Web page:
August 29, 1922 – Mr. Blackwell:
“God may have created man, but I created Mr. Blackwell, the ultimate mix of madness, marketing and media attention.”
Richard Blackwell, of “Mr. Blackwell’s Worst-Dressed List”, made a name for himself not with his own creations but by going after celebrities and their looks.
Blackwell was a barely known dress designer when he issued his first bitchy criticism of Hollywood fashion disasters in 1960, long before Joan Rivers and Kathy Griffin turned such ridicule into a daily affair.
Year after year, he would take showbiz’s biggest stars and other celebrities to task for failing to dress in what he thought was the way they should. Being dowdy was bad enough, but the more outrageous the fashion, the more biting his criticism. He once said a reigning Miss America looked “like an armadillo with cornpads.”
“Barbra Streisand looks like a masculine Bride of Frankenstein.”
“Christina Aguilera is a dazzling singer who puts good taste through the wardrobe wringer.”
“Meryl Streep looks like a gypsy abandoned by a caravan.”
“Sharon Stone is an over-the-hill Cruella DeVille.”
“Lindsay Lohan: From adorable to deplorable.”
“Patti Davis packs all the glamour of an old, worn-out sneaker.”
“Ann Margret: A Hells Angel escapee who invaded the Ziegfeld Follies on a rainy night.”
“Camilla Parker-Bowles is The Duchess of Dowdy.”
“Bjork dances in the dark – and dresses there, too.”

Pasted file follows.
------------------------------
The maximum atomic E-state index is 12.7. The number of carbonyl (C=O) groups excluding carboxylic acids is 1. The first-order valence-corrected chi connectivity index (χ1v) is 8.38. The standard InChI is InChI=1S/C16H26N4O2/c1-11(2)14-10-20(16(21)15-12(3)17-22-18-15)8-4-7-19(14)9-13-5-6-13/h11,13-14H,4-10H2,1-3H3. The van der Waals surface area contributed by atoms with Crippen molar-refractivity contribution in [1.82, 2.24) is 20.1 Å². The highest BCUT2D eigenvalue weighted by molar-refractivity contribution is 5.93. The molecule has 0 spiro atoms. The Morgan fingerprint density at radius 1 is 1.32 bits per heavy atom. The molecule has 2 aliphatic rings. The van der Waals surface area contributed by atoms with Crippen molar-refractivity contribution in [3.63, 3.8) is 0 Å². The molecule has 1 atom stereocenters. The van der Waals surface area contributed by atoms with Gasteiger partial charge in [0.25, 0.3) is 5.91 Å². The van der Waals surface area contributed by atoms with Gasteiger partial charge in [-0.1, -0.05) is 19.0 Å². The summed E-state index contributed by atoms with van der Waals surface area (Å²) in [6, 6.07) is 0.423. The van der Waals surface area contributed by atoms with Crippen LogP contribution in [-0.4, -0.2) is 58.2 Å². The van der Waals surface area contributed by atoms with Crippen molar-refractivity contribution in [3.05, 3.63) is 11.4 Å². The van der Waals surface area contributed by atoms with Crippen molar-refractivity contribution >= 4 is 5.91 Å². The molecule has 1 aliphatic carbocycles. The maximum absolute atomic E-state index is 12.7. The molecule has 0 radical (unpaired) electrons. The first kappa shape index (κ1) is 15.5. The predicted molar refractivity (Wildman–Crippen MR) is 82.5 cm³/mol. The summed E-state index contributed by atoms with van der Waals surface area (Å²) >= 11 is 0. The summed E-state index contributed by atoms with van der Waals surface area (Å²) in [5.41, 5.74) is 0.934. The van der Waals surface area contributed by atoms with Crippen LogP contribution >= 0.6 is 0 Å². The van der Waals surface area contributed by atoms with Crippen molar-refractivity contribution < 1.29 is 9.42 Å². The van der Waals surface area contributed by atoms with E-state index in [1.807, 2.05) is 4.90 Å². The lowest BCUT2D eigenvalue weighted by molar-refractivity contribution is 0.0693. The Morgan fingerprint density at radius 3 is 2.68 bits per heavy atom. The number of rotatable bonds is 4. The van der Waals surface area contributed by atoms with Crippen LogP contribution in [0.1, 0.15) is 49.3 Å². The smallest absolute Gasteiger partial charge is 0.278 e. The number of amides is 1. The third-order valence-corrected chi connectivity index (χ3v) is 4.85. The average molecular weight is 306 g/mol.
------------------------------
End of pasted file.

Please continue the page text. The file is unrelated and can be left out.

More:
Blackwell acknowledged he had mixed feelings about appearing to be so catty. Most of the women he quipped about were people he genuinely admired for their talent if not their fashion sense.
“The list is and was a satirical look at the fashion flops of the year. I merely said out loud what others were whispering. It’s not my intention to hurt the feelings of these people. It’s to put down the clothing they’re wearing.”
In 1968, he told an interviewer that designers were forgetting that their job “is to dress and enhance women. Maybe I should have named the 10 worst designers instead of blaming the women who wear their clothes.”
The woman who topped his Worst Dressed of 1982 (announced in early 1983) was the newly married Diana, Princess of Wales. He said she had gone from “a very young, independent, fresh look” to a “tacky, dowdy” style. She didn’t stay on that list long. The princess became as a regular on Mr. Blackwell’s list of “The Fabulous Fashion Independents.”
Blackwell started his career as an actor after being spotted by a talent agent while in his teens. He was cast a member of the ensemble and as an understudy for a lead role in the Broadway production of Sidney Kingsley‘s Dead End. It premiered in October 1935 and ran for two years. It was the first project to feature the “Dead End Kids”, who would go on to star, under various names (Little Tough Guys, The East Side Kids, The Bowery Boys) in 93 films. The play and its 1937 film adaptation were grim stories set in a poor neighborhood in New York City, where the boys somehow looked at going to reform school as a learning opportunity, something Blackwell knew well.
He got to the play the Dead End Kids’ leader on stage for just one performance, but it got him noticed by Hollywood where he landed bit parts in films. He returned to Broadway in 1944, appearing in Catherine Was Great, written and starring Mae West.
He finally gave up on an acting career in 1958 and switched to fashion design. He claimed to be the first to make designer jeans for women, and his salon, House of Blackwell, attracted Hollywood types, including Yvonne De Carlo, Jayne Mansfield, Dorothy Lamour, Jane Russell, and Nancy Reagan. At the apex of his design career, he openly declared his disdain for Women’s Wear Daily. When he issued his first “Ten Worst Dressed Women List” in 1960, Italian star Anna Magnani and Zsa Zsa Gabor were among his targets.